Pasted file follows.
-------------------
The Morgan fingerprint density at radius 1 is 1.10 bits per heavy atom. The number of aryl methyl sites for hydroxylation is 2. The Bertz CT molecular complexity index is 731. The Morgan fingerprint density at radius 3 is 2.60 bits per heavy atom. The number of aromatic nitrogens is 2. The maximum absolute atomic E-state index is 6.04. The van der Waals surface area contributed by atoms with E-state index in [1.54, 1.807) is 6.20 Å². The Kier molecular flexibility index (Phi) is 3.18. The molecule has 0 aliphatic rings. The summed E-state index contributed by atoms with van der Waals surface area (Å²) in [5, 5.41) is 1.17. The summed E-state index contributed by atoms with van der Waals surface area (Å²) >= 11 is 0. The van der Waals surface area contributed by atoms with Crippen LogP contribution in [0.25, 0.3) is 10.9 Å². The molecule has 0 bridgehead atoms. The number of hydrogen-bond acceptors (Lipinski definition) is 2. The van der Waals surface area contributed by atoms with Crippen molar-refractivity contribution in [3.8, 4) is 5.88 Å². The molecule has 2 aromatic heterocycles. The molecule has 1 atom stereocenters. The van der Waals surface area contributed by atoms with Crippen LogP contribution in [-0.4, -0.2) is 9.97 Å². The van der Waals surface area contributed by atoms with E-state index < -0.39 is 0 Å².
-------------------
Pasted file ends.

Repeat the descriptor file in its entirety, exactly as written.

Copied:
The Morgan fingerprint density at radius 1 is 1.10 bits per heavy atom. The number of aryl methyl sites for hydroxylation is 2. The Bertz CT molecular complexity index is 731. The Morgan fingerprint density at radius 3 is 2.60 bits per heavy atom. The number of aromatic nitrogens is 2. The maximum absolute atomic E-state index is 6.04. The van der Waals surface area contributed by atoms with E-state index in [1.54, 1.807) is 6.20 Å². The Kier molecular flexibility index (Phi) is 3.18. The molecule has 0 aliphatic rings. The summed E-state index contributed by atoms with van der Waals surface area (Å²) in [5, 5.41) is 1.17. The summed E-state index contributed by atoms with van der Waals surface area (Å²) >= 11 is 0. The van der Waals surface area contributed by atoms with Crippen LogP contribution in [0.25, 0.3) is 10.9 Å². The molecule has 0 bridgehead atoms. The number of hydrogen-bond acceptors (Lipinski definition) is 2. The van der Waals surface area contributed by atoms with Crippen molar-refractivity contribution in [3.8, 4) is 5.88 Å². The molecule has 2 aromatic heterocycles. The molecule has 1 atom stereocenters. The van der Waals surface area contributed by atoms with Crippen LogP contribution in [-0.4, -0.2) is 9.97 Å². The van der Waals surface area contributed by atoms with E-state index < -0.39 is 0 Å².